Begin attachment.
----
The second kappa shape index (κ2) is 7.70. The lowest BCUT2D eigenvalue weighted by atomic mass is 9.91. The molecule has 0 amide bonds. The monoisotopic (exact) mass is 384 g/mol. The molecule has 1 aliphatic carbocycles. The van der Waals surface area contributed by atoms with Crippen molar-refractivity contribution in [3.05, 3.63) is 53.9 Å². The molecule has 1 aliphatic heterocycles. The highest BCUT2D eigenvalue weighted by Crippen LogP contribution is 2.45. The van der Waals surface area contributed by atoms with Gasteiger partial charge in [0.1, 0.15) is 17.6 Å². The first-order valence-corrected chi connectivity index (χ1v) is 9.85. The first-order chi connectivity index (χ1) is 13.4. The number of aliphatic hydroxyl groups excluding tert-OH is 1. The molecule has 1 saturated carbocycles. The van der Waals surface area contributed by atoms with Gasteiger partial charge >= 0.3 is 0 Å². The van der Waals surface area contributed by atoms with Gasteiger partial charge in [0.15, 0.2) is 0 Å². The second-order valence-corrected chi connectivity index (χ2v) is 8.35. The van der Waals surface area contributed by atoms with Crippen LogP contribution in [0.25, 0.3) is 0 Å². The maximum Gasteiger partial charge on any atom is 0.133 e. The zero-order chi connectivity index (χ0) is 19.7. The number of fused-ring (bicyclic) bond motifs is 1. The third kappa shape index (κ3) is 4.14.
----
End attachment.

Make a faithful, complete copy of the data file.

The second kappa shape index (κ2) is 7.70. The lowest BCUT2D eigenvalue weighted by atomic mass is 9.91. The molecule has 0 amide bonds. The monoisotopic (exact) mass is 384 g/mol. The molecule has 1 aliphatic carbocycles. The van der Waals surface area contributed by atoms with Crippen molar-refractivity contribution in [3.05, 3.63) is 53.9 Å². The molecule has 1 aliphatic heterocycles. The highest BCUT2D eigenvalue weighted by Crippen LogP contribution is 2.45. The van der Waals surface area contributed by atoms with Gasteiger partial charge in [0.1, 0.15) is 17.6 Å². The first-order valence-corrected chi connectivity index (χ1v) is 9.85. The first-order chi connectivity index (χ1) is 13.4. The number of aliphatic hydroxyl groups excluding tert-OH is 1. The molecule has 1 saturated carbocycles. The van der Waals surface area contributed by atoms with Gasteiger partial charge >= 0.3 is 0 Å². The van der Waals surface area contributed by atoms with Gasteiger partial charge in [0.15, 0.2) is 0 Å². The second-order valence-corrected chi connectivity index (χ2v) is 8.35. The van der Waals surface area contributed by atoms with Crippen LogP contribution in [0.25, 0.3) is 0 Å². The maximum Gasteiger partial charge on any atom is 0.133 e. The zero-order chi connectivity index (χ0) is 19.7. The number of fused-ring (bicyclic) bond motifs is 1. The third kappa shape index (κ3) is 4.14.